With Florida leading the country in the number of reported Zika virus cases, today, U.S. Rep. Kathy Castor criticized the Republican leadership in Congress for not only delaying support to fight the spread of the virus that causes severe birth defects, but also for falling short of the needed funding for CDC and NIH prevention and treatments.
“My neighbors and businesses along the Gulf Coast are very frustrated at the Republican-led Congress for their inaction on the Zika virus,” said Castor, who serves on the House Budget Committee as well as the Health Subcommittee of the House Energy & Commerce Committee. “It was February when President Obama said we have a public health emergency and the second day of March when my committee had a hearing. Those many months ago I joined the President in calling on Congress for expedient action in appropriating funds to prevent birth defects, develop vaccines and develop diagnostic testing – we’re now in mid-May!”
In addition, on Monday, House Republicans proposed legislation that would provide not even a third of the $1.9 million the CDC and NIH say they need for research and to assist local communities with combatting Zika.
“GOP obstruction could prove dire for our country and especially our state. It is entirely irresponsible for the GOP to propose half-measures and take their time doing it,” Castor said. “Meanwhile, the number of cases in Florida continues to increase and more of my neighbors are at risk.”
Castor also pointed to how inaction in addressing the Zika virus threatens our economy, especially in Florida where the economy is largely based on tourism.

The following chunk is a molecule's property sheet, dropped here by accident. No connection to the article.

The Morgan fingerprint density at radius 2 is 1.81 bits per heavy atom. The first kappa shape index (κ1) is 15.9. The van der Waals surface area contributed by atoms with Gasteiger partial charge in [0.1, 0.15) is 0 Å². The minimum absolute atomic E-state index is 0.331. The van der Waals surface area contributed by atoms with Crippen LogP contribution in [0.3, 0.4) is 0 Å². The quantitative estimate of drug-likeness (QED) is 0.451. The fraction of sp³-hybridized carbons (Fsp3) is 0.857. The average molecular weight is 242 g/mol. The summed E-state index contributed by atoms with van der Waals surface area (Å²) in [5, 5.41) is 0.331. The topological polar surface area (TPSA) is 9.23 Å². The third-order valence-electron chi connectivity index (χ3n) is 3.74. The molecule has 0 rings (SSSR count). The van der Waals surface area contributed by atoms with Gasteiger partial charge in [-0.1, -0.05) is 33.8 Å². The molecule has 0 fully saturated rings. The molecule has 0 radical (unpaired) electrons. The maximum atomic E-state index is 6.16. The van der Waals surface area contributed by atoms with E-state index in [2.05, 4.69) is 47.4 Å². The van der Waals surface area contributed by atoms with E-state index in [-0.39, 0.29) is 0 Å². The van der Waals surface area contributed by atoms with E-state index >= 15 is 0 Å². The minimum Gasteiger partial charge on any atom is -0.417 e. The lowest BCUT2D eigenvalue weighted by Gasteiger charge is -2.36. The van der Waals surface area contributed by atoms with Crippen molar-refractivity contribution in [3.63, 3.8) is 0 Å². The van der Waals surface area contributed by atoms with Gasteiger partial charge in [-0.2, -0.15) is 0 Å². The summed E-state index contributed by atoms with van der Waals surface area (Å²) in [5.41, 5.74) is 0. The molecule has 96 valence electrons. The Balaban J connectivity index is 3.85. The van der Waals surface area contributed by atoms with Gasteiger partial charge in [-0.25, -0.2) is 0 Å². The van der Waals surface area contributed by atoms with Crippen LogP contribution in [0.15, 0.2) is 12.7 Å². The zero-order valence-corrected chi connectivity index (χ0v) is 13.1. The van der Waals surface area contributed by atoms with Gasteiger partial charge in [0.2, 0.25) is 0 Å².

“If this Republican-led Congress continues to ignore this public health threat, I’m very afraid and many across the business community are afraid for the disaster this could mean for our economy, jobs and Florida’s tourism-based economy.”
Castor was recently joined by local public health experts, Hillsborough County Mosquito Control and Hillsborough County Healthy Start to rally the community to prepare and fight the Zika virus, explaining the everyday actions that neighbors can take to avoid the mosquitoes that transmit the Zika virus. However, local experts cannot develop the needed diagnostic tests, vaccines and international prevention efforts. That is the responsibility of the U.S. Congress that is derelict in their duty to protect our country from a public health emergency.
“Florida has the highest rate of returned travelers and potentially is the highest risk for any Zika spread due to climate alone,” said Dr. Jaime Morano, University of South Florida Colleges of Medicine and Public Health, Infectious Diseases and International Medicine. “This is why public health funding for mosquito control and education is so crucial.”
More than 100 of the 500-plus travel-related cases of Zika reported nationwide are in Florida.